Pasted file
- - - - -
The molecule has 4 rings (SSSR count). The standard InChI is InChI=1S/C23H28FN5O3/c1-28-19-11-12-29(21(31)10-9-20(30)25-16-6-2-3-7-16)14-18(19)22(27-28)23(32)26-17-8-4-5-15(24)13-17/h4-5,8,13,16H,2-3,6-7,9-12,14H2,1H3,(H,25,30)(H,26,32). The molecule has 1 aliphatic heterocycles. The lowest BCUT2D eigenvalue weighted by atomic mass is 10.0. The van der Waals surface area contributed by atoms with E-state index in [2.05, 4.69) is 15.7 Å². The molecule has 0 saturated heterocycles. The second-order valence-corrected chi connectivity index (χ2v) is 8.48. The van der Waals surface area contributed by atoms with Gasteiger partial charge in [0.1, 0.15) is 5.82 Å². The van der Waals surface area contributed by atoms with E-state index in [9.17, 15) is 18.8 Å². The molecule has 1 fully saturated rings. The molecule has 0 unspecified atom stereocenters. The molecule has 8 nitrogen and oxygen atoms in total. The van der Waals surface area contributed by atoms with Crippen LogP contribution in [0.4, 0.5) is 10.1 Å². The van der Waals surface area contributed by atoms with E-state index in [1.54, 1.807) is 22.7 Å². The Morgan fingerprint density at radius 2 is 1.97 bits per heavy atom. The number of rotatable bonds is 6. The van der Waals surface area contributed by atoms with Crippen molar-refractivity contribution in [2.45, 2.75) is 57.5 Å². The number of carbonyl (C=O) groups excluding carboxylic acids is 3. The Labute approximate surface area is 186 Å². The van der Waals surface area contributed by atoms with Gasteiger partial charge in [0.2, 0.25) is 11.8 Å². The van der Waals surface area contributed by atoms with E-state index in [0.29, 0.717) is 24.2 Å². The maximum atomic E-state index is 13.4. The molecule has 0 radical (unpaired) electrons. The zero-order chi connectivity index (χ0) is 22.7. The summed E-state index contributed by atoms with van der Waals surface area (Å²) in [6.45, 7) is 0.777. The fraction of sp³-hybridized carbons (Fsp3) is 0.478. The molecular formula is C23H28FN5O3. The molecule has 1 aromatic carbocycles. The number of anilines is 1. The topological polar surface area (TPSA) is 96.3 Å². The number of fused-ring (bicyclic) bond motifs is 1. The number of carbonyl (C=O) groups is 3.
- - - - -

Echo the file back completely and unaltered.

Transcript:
The molecule has 4 rings (SSSR count). The standard InChI is InChI=1S/C23H28FN5O3/c1-28-19-11-12-29(21(31)10-9-20(30)25-16-6-2-3-7-16)14-18(19)22(27-28)23(32)26-17-8-4-5-15(24)13-17/h4-5,8,13,16H,2-3,6-7,9-12,14H2,1H3,(H,25,30)(H,26,32). The molecule has 1 aliphatic heterocycles. The lowest BCUT2D eigenvalue weighted by atomic mass is 10.0. The van der Waals surface area contributed by atoms with E-state index in [2.05, 4.69) is 15.7 Å². The molecule has 0 saturated heterocycles. The second-order valence-corrected chi connectivity index (χ2v) is 8.48. The van der Waals surface area contributed by atoms with Gasteiger partial charge in [0.1, 0.15) is 5.82 Å². The van der Waals surface area contributed by atoms with E-state index in [9.17, 15) is 18.8 Å². The molecule has 1 fully saturated rings. The molecule has 0 unspecified atom stereocenters. The molecule has 8 nitrogen and oxygen atoms in total. The van der Waals surface area contributed by atoms with Crippen LogP contribution in [0.4, 0.5) is 10.1 Å². The van der Waals surface area contributed by atoms with E-state index in [1.54, 1.807) is 22.7 Å². The Morgan fingerprint density at radius 2 is 1.97 bits per heavy atom. The number of rotatable bonds is 6. The van der Waals surface area contributed by atoms with Crippen molar-refractivity contribution in [2.45, 2.75) is 57.5 Å². The number of carbonyl (C=O) groups excluding carboxylic acids is 3. The Labute approximate surface area is 186 Å². The van der Waals surface area contributed by atoms with Gasteiger partial charge in [0.2, 0.25) is 11.8 Å². The van der Waals surface area contributed by atoms with E-state index in [0.29, 0.717) is 24.2 Å². The maximum atomic E-state index is 13.4. The molecule has 0 radical (unpaired) electrons. The zero-order chi connectivity index (χ0) is 22.7. The summed E-state index contributed by atoms with van der Waals surface area (Å²) in [6.45, 7) is 0.777. The fraction of sp³-hybridized carbons (Fsp3) is 0.478. The molecular formula is C23H28FN5O3. The molecule has 1 aromatic carbocycles. The number of anilines is 1. The topological polar surface area (TPSA) is 96.3 Å². The number of fused-ring (bicyclic) bond motifs is 1. The number of carbonyl (C=O) groups is 3.